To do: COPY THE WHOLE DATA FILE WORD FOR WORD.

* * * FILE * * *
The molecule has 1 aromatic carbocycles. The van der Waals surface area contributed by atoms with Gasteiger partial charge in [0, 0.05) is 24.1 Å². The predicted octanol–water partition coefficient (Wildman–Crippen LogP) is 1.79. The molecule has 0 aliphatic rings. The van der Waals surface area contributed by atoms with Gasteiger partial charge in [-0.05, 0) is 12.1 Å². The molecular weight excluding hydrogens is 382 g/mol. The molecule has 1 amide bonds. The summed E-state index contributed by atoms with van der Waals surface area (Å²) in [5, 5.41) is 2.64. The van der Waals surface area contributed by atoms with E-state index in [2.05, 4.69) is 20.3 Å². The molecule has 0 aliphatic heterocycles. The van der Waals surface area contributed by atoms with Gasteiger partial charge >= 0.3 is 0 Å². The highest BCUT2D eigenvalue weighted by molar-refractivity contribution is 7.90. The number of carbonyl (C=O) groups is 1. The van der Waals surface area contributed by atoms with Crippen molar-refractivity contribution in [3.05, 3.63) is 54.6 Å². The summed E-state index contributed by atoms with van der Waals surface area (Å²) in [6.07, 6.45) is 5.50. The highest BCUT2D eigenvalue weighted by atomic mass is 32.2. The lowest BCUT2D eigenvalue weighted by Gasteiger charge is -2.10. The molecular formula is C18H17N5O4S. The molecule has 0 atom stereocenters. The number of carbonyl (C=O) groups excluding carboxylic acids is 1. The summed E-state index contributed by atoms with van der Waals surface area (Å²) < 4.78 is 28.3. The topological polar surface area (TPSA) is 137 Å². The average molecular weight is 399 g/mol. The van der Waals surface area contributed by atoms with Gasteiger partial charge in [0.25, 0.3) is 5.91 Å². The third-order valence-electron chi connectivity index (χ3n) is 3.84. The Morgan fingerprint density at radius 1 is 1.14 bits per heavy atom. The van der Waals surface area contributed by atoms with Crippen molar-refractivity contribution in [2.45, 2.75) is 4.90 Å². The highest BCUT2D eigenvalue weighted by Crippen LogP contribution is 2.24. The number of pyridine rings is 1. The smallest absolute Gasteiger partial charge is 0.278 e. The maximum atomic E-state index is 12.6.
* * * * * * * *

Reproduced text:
The molecule has 1 aromatic carbocycles. The van der Waals surface area contributed by atoms with Gasteiger partial charge in [0, 0.05) is 24.1 Å². The predicted octanol–water partition coefficient (Wildman–Crippen LogP) is 1.79. The molecule has 0 aliphatic rings. The van der Waals surface area contributed by atoms with Gasteiger partial charge in [-0.05, 0) is 12.1 Å². The molecular weight excluding hydrogens is 382 g/mol. The molecule has 1 amide bonds. The summed E-state index contributed by atoms with van der Waals surface area (Å²) in [5, 5.41) is 2.64. The van der Waals surface area contributed by atoms with E-state index in [2.05, 4.69) is 20.3 Å². The molecule has 0 aliphatic heterocycles. The van der Waals surface area contributed by atoms with Gasteiger partial charge >= 0.3 is 0 Å². The highest BCUT2D eigenvalue weighted by molar-refractivity contribution is 7.90. The number of carbonyl (C=O) groups is 1. The van der Waals surface area contributed by atoms with Crippen molar-refractivity contribution in [3.05, 3.63) is 54.6 Å². The summed E-state index contributed by atoms with van der Waals surface area (Å²) in [6.07, 6.45) is 5.50. The highest BCUT2D eigenvalue weighted by atomic mass is 32.2. The lowest BCUT2D eigenvalue weighted by Gasteiger charge is -2.10. The molecular formula is C18H17N5O4S. The molecule has 0 atom stereocenters. The number of carbonyl (C=O) groups excluding carboxylic acids is 1. The summed E-state index contributed by atoms with van der Waals surface area (Å²) < 4.78 is 28.3. The topological polar surface area (TPSA) is 137 Å². The average molecular weight is 399 g/mol. The van der Waals surface area contributed by atoms with Gasteiger partial charge in [0.25, 0.3) is 5.91 Å². The third-order valence-electron chi connectivity index (χ3n) is 3.84. The Morgan fingerprint density at radius 1 is 1.14 bits per heavy atom. The van der Waals surface area contributed by atoms with Crippen molar-refractivity contribution in [2.45, 2.75) is 4.90 Å². The highest BCUT2D eigenvalue weighted by Crippen LogP contribution is 2.24. The number of pyridine rings is 1. The smallest absolute Gasteiger partial charge is 0.278 e. The maximum atomic E-state index is 12.6.